Justin had made me forget the slights of my early years by giving me a position of my own. Now that he was gone, the weight of my family settled back over my shoulders like my father’s—now Michael’s—heavy coronation robes with their three rows of ermine spots.

Odelia wrinkled her nose at Michael’s retreating back and returned her attention to me. Do you feel up to walking to Hyrst, Baby? I was just discussing the possibility of a walk with the others. Lady Ambition is against the plan—she jerked her head at our sister Blanche—but naturally Tweedledum and Tweedledee wish to walk. They always do.

I looked over to where Blanche, the widowed Marchioness of Hastings, and our twin sisters Alice and Annette sat eating cucumber sandwiches and making desultory small talk. O waggled her fingers at the twins as their identical faces turned toward us. I’d like to see Mama, today of all days, and she’ll be a comfort to you, I’m sure. It’s perfectly unfair that Michael didn’t even have her brought here. The poor woman’s a prisoner in her own home.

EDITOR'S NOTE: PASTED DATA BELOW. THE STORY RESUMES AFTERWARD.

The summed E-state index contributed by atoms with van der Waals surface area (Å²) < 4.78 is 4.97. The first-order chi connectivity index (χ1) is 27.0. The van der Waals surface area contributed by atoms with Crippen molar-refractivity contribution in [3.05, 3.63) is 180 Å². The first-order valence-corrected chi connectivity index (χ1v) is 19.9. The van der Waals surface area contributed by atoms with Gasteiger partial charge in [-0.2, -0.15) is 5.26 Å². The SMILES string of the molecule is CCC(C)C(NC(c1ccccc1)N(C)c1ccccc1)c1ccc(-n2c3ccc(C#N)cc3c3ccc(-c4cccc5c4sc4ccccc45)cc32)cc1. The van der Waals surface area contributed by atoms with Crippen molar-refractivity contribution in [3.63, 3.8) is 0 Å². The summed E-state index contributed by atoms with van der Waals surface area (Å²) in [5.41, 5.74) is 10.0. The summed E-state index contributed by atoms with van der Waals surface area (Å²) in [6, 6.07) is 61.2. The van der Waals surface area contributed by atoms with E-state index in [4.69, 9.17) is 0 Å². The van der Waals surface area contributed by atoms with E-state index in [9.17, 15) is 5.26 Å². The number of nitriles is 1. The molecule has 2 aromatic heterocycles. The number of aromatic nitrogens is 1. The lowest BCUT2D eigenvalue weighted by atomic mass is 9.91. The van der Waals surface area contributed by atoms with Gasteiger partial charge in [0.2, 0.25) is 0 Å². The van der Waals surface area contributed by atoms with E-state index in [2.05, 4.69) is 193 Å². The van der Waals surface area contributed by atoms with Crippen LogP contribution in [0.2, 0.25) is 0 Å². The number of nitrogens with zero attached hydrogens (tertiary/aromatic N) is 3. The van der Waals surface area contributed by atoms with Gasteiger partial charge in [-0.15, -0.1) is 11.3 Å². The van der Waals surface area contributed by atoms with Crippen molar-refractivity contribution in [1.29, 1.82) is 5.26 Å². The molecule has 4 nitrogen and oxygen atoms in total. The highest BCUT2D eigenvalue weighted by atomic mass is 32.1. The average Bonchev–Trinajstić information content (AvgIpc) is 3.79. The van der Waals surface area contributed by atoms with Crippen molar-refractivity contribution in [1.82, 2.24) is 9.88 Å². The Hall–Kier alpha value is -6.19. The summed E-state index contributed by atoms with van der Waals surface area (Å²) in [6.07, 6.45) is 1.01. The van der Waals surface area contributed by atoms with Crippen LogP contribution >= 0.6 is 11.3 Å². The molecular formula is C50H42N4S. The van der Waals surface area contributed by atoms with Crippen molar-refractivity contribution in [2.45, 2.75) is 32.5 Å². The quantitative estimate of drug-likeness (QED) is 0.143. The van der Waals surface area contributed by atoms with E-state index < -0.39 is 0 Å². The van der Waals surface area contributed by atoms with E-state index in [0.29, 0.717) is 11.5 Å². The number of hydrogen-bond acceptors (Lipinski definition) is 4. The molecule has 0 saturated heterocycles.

I sighed, unwilling to contradict my sister. Mama was far too ill to leave her rooms, but I wasn’t about to provoke an argument by expressing my own opinions. My family had enough opinions of its own and didn’t need mine. So I smiled and squeezed O’s hand.

A walk to Hyrst would be splendid.

I rose to my feet, still smiling. After all, I was the mistress of Whitcombe House, and I had a hostess’s duties to perform. Scotty yawned and stretched, pricking his ears in a hopeful manner as I crossed to the fireplace to tug on the bellpull. Sensing a walk was imminent, he came to stand close to me, white-streaked tail wagging furiously.